Actually, I should mention we then took this another giant step forward from the old days.  Not only did we visually model the tracks perfectly, but we also connected the tracks directly to the physics so, essentially, you are driving on a perfect point cloud of the actual track and feeling everything and having the car react to everything on the track to millimeter accuracy. We actually have moved much further than we originally intended or thought possible, and are light years ahead of where any simulation was even five years ago in this regard. I think to this day we are the only ones with laser-scanned tracks although some companies are starting to do a few or considering doing them here and there.

The way we do the laser scans is also unique, more detailed and more time consuming than the way even an F1 team might laser-scan a track for their in-house sim. It is an expensive and time consuming endeavor to create tracks the way we do them, along with developing all the technology and process that goes with it, so I’m not sure laser-scanned tracks will ever be an industry standard.  But it will always be an iRacing standard.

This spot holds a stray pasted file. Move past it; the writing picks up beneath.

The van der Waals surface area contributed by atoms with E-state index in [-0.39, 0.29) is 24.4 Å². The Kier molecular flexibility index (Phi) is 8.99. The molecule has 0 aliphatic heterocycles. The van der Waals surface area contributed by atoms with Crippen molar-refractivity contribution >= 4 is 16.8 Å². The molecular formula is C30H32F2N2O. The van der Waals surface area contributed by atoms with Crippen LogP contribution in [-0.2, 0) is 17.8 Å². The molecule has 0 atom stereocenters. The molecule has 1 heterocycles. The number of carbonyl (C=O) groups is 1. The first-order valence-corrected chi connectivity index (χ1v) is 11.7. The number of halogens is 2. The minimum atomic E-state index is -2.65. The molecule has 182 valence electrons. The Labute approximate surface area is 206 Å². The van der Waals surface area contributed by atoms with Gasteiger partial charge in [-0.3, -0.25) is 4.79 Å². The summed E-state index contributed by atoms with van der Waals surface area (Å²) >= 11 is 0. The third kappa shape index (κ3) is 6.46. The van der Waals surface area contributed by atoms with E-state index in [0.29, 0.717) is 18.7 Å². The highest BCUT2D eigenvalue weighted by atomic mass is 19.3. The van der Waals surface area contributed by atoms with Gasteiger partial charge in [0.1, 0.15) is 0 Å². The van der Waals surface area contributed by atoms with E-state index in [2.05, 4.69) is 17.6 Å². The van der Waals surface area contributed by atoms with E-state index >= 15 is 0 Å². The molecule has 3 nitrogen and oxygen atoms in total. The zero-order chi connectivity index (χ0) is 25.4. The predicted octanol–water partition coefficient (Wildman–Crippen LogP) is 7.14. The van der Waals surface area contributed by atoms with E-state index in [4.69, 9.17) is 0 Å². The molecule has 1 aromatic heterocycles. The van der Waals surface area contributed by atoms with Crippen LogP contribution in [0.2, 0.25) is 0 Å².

Laser-scanning "will always be an iRacing standard."

Anyway, it’s pretty cool I guess that we really started this and that people appreciate the difference it makes in a simulation. In the future I see us working further on the actual various physical surfaces of the tracks along with working more on the tracks’ visual realism. It will be cool to think what all this will look like even two or three years from now with continuous advancements of computing speed and techniques for creating tracks and cars.

What is the normal time line for signing a track, from the beginning of talks to a deal being signed? Are international tracks harder to sign than tracks within the United States?

It could take years or it could take a week. International tracks are typically harder to sign.  Countries often have different standard legal language, there’s less chance they know who we are so we’re starting from scratch; there are language and time zone barriers, so it’s more difficult to meet face to face, etc.

Do the series and cars we have play a big role in what tracks iRacing pursues? Will the partnerships that iRacing has with different series eventually help get more tracks that these series run?

Everything is a consideration, and series and cars is part of that. However, usually we try to build cars and tracks and get a decent inventory before we consider some type of partnership with a real-world official series like we have done with NASCAR, IndyCar, Super V8 and Grand Am. You could say we almost have the virtual series before the real world official series gets involved. If not, it is just talk and a fancy press release because it takes years to finish the tracks and cars. Once we’ve reached a decent point with the cars and tracks, if possible, I do think adding a real world official series to the party can add a lot for everybody, most importantly our members.  I think we are getting close in that regard for a European and Asian Series.